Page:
Tuesday, July 21, 2009

Color and Thesauruses

by Nathan R. Moroney, HP Labs

At the recent MCSL 25th Anniversary Symposium, Nathan Moroney showed us a “book with 5000 authors” comprising color names printed in colors that denote their synonyms. The 5000 authors were contributors to his on-line color thesaurus. Here are more details from Nathan ...

Is the color “zaofulvin” synonymous with “orpiment” or “smalt”?
The 1911 edition of Roget’s Thesaurus1, which early-on attempted to cluster color names, has an answer.

As you can see from Table 1, “zaofulvin” and “orpiment” are synonyms.


But if a thesaurus is “a resource to group words according to similarity”2 then how are we to judge the similarity of words, and particularly of color names? Kilgarriff2 summarizes the contrasting methods of manual creation (e.g., for Roget’s Thesaurus) with the automatic extraction from corpora or large collections of machine-encoded text. He also emphasizes that, besides grouping words according to similarity, a thesaurus should also indicate how frequently each word is used.

The ISCC-NBS color dictionary3 significantly advanced the grouping of color names by providing about 300 name categories for over 7,500 color names taken from 13 different earlier color dictionaries and vocabularies. This work partitions Munsell color space for the core vocabulary and maps it to the larger collection of earlier color-name collections. This is a hybrid approach that merges multiple manual efforts into a single manual or expert framework.

Modern efforts at thesaurus creation through automatic extraction are making progress, but experiments with nine similarity metrics show4 that much more work is needed. Some of the challenge is to have a large enough collection of text for analysis. However, size alone is not the solution. For instance, the very large Moby Thesaurus5 returns “pineapple” and “pear” as synonyms for “orange”, thereby apparently including the fruit meaning with the color-name meaning.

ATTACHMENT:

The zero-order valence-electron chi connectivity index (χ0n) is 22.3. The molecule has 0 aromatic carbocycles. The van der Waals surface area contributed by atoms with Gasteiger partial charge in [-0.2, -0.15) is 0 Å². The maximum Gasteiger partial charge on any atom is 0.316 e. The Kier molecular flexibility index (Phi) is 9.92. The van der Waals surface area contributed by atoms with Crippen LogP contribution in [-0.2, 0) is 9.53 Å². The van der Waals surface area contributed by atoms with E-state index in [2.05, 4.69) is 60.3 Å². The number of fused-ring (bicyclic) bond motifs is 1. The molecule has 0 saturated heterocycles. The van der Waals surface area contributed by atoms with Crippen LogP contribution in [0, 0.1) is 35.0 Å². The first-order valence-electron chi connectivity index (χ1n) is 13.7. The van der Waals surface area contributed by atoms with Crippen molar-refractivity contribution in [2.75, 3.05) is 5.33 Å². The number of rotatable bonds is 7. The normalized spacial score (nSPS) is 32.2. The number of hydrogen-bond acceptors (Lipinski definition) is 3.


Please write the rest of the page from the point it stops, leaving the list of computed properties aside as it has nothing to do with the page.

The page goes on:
An alternative approach is the direction construction of a specific color naming corpus using the World Wide Web. For the past eight years, I collected over 35,000 color names from over 5,000 online volunteers. Each volunteer named seven randomly generated colored patches displayed on a white background. The colors were selected from a uniform red, green and blue sampling of what was at the time the “web-safe” palette for lower bit-depth displays. Of these 35,000 color names, many are used repeatedly. Assuming an imposed minimum of three participants to provide a specific color name, the program derives over 600 color names. Using these names as an initial collection, it computes synonyms by finding the closest color names in a corresponding color space. It also finds the color names that are closest to the inverses in hue and lightness as possible color antonyms. Finally, because the data are collected from thousands of participants, the program infers the relative frequency of use. In this way, we created a color thesaurus that is closest to an aggregate or collective clustering of colors across a large number of English speakers.

This data is formatted as a web-based color thesaurus,6 which has been well received by online users. It has served almost 200,000 color names to date --- although zaofulvin and orpiment are not included.

(1) Peter Mark Roget, Roget's Thesaurus (1911), Project Gutenberg edition, http://www.gutenberg.org/etext/10681, retrieved May 2009.

(2) Adam Kilgarriff, "Thesauruses for Natural Language Processing", Proc. Natural Language Processing and Knowledge Engineering, p. 5-13, (2003)

(3) Kenneth L. Kelly and Deane B. Judd, The ISCC-NBS Method of Designating Colors and a Dictionary of Color Names, National Bureau of Standards Circular 553, (1965).

(4) James R. Curran and Marc Moens, "Improvements in Automatic Thesaurus Extraction", Unsupervised Lexical Aquisition: Proceedings of the Workshop of the ACL Special Interest Group on the Lexicon (SIGLEX), Philadelphia, Association for Computational Linguistics, pp. 59-116, (July 2002).

(5) Moby Thesaurus – online interactive version from dict.org, http://www.dict.org/bin/Dict?Form=Dict3&Database=moby-thes , results retrieved May 2009.

(6) The Online Color Thesaurus - http://www.hpl.hp.com/personal/Nathan_Moroney/color-thesaurus.html.

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